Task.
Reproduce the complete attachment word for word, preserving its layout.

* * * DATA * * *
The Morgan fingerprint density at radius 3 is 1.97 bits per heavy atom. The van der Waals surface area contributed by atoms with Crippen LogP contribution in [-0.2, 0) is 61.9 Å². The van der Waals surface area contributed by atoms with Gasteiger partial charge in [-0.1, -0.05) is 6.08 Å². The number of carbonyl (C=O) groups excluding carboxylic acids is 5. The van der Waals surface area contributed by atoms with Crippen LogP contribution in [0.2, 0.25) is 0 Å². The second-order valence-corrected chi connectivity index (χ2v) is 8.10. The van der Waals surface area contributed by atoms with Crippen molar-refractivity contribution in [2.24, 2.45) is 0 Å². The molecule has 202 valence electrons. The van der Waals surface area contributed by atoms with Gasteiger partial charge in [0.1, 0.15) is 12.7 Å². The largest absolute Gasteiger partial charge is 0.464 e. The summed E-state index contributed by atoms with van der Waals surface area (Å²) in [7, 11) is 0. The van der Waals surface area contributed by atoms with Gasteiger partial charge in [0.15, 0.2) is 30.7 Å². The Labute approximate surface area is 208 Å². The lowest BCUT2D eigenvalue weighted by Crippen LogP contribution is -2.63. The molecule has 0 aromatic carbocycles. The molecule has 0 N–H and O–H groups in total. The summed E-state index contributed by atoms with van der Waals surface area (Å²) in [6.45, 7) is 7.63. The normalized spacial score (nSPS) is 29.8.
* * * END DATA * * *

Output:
The Morgan fingerprint density at radius 3 is 1.97 bits per heavy atom. The van der Waals surface area contributed by atoms with Crippen LogP contribution in [-0.2, 0) is 61.9 Å². The van der Waals surface area contributed by atoms with Gasteiger partial charge in [-0.1, -0.05) is 6.08 Å². The number of carbonyl (C=O) groups excluding carboxylic acids is 5. The van der Waals surface area contributed by atoms with Crippen LogP contribution in [0.2, 0.25) is 0 Å². The second-order valence-corrected chi connectivity index (χ2v) is 8.10. The van der Waals surface area contributed by atoms with Crippen molar-refractivity contribution in [2.24, 2.45) is 0 Å². The molecule has 202 valence electrons. The van der Waals surface area contributed by atoms with Gasteiger partial charge in [0.1, 0.15) is 12.7 Å². The largest absolute Gasteiger partial charge is 0.464 e. The summed E-state index contributed by atoms with van der Waals surface area (Å²) in [7, 11) is 0. The van der Waals surface area contributed by atoms with Gasteiger partial charge in [0.15, 0.2) is 30.7 Å². The Labute approximate surface area is 208 Å². The lowest BCUT2D eigenvalue weighted by Crippen LogP contribution is -2.63. The molecule has 0 aromatic carbocycles. The molecule has 0 N–H and O–H groups in total. The summed E-state index contributed by atoms with van der Waals surface area (Å²) in [6.45, 7) is 7.63. The normalized spacial score (nSPS) is 29.8.